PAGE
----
This piece by video artist Janet Biggs, A Step on the Sun, is a stunning combination of natural beauty and the horror of the worst job ever. It documents sulfur mining at Kawah Ijen, a volcano in East Java, Indonesia, where virtually unprotected workers are awash in poisonous sulfur dioxide gas while gathering sulfur crystals.
Biggs, based in Brooklyn, has four pieces on exhibit through Jan. 6, 2013 at the Musée d’art contemporain de Montréal in a show that explores her take on geographical and physical extremes. The other three videos focus on experiences in the Arctic.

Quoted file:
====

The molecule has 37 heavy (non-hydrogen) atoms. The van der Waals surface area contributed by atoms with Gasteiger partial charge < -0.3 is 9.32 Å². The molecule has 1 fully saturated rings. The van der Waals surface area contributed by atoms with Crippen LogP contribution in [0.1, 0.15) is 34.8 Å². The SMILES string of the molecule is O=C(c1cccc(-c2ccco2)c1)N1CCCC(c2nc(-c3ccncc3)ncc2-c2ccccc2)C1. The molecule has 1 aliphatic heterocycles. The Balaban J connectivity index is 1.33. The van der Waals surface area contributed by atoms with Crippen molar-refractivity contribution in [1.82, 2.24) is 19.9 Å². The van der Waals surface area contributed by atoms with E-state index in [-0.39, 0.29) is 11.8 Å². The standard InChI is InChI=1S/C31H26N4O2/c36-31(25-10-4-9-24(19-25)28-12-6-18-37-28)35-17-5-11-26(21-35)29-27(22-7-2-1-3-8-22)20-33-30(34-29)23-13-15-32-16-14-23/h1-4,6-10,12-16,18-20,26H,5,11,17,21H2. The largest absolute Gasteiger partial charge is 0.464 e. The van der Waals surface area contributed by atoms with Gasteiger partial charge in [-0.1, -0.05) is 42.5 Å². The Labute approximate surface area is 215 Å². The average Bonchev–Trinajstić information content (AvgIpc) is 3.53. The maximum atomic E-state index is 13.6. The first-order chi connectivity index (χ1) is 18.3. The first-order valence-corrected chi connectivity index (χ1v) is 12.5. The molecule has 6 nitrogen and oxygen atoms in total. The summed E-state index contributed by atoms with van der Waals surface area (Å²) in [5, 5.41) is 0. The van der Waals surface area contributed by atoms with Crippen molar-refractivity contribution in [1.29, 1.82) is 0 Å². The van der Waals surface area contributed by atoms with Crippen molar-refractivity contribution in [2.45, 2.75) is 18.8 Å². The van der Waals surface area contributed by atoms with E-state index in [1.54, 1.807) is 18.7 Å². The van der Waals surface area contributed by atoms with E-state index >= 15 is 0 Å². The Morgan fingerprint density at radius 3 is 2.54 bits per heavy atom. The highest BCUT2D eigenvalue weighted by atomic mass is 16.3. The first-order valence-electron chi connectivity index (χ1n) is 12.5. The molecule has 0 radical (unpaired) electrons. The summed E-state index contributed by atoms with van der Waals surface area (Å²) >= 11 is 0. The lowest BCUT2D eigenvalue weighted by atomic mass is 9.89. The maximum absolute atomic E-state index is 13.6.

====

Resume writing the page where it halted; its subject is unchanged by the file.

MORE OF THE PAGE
Inside the volcano is the world’s largest acid lake, which, Biggs says, eats through a tin can in 15 seconds. “I’m drawn to environments that are really otherworldly and extreme,” Biggs told The Link. “It’s not just the environment, it’s pursuing people that not only survive, but thrive in these environments.”
“It really does seem like Mars. And the yellow of the sulfur is so bright, and that acid lake is this incredible blue. At the same time, it’s the most exploitative thing I’ve ever seen in my life.” Biggs, told Washington Post.
Miners carry the crystals out in bamboo baskets. It’s a 45-minute climb out of the volcano and up to three hours to the weigh station. The pay for two loads a day is $6 to $8 a load. The trailer below begins with a weather balloon test, then moves to the drama of the mining site.
Janet Biggs website, here.
Her biography, here.
Her Vimeo site, here.